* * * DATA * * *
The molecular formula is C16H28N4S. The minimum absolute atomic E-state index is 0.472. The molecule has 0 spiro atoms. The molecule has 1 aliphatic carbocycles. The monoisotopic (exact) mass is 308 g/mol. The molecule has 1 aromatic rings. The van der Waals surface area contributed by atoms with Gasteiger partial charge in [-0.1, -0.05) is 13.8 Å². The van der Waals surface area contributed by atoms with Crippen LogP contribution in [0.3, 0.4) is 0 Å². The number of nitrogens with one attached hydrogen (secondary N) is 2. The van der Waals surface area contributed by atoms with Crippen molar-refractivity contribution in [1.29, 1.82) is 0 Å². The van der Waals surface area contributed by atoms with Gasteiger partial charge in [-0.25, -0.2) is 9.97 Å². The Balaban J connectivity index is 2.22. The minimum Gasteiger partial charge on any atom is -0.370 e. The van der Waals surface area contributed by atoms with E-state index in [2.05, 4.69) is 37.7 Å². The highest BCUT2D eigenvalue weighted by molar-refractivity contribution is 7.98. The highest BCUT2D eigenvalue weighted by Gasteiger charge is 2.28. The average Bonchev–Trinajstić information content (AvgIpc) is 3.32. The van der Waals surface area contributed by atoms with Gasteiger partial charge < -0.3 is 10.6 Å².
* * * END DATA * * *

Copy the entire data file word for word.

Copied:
The molecular formula is C16H28N4S. The minimum absolute atomic E-state index is 0.472. The molecule has 0 spiro atoms. The molecule has 1 aliphatic carbocycles. The monoisotopic (exact) mass is 308 g/mol. The molecule has 1 aromatic rings. The van der Waals surface area contributed by atoms with Gasteiger partial charge in [-0.1, -0.05) is 13.8 Å². The van der Waals surface area contributed by atoms with Crippen LogP contribution in [0.3, 0.4) is 0 Å². The number of nitrogens with one attached hydrogen (secondary N) is 2. The van der Waals surface area contributed by atoms with Crippen molar-refractivity contribution in [1.29, 1.82) is 0 Å². The van der Waals surface area contributed by atoms with Gasteiger partial charge in [-0.25, -0.2) is 9.97 Å². The Balaban J connectivity index is 2.22. The minimum Gasteiger partial charge on any atom is -0.370 e. The van der Waals surface area contributed by atoms with E-state index in [2.05, 4.69) is 37.7 Å². The highest BCUT2D eigenvalue weighted by molar-refractivity contribution is 7.98. The highest BCUT2D eigenvalue weighted by Gasteiger charge is 2.28. The average Bonchev–Trinajstić information content (AvgIpc) is 3.32. The van der Waals surface area contributed by atoms with Gasteiger partial charge < -0.3 is 10.6 Å².